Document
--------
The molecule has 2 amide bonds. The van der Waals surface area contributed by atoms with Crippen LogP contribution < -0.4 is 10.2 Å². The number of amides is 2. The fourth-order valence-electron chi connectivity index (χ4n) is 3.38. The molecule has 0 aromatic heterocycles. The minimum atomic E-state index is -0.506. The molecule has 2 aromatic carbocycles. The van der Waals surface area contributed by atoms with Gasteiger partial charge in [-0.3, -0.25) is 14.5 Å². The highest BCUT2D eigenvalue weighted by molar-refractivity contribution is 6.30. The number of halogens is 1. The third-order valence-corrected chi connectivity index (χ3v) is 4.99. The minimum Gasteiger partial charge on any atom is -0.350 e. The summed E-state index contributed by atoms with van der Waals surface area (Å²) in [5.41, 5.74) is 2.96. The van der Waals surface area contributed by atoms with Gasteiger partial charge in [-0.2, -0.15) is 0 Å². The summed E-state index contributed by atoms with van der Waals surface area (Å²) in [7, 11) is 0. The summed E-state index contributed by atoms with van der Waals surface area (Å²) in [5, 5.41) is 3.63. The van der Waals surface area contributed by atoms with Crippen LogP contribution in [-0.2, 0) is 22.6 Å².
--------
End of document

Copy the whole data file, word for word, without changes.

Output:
The molecule has 2 amide bonds. The van der Waals surface area contributed by atoms with Crippen LogP contribution < -0.4 is 10.2 Å². The number of amides is 2. The fourth-order valence-electron chi connectivity index (χ4n) is 3.38. The molecule has 0 aromatic heterocycles. The minimum atomic E-state index is -0.506. The molecule has 2 aromatic carbocycles. The van der Waals surface area contributed by atoms with Gasteiger partial charge in [-0.3, -0.25) is 14.5 Å². The highest BCUT2D eigenvalue weighted by molar-refractivity contribution is 6.30. The number of halogens is 1. The third-order valence-corrected chi connectivity index (χ3v) is 4.99. The minimum Gasteiger partial charge on any atom is -0.350 e. The summed E-state index contributed by atoms with van der Waals surface area (Å²) in [5.41, 5.74) is 2.96. The van der Waals surface area contributed by atoms with Gasteiger partial charge in [-0.2, -0.15) is 0 Å². The summed E-state index contributed by atoms with van der Waals surface area (Å²) in [7, 11) is 0. The summed E-state index contributed by atoms with van der Waals surface area (Å²) in [5, 5.41) is 3.63. The van der Waals surface area contributed by atoms with Crippen LogP contribution in [-0.2, 0) is 22.6 Å².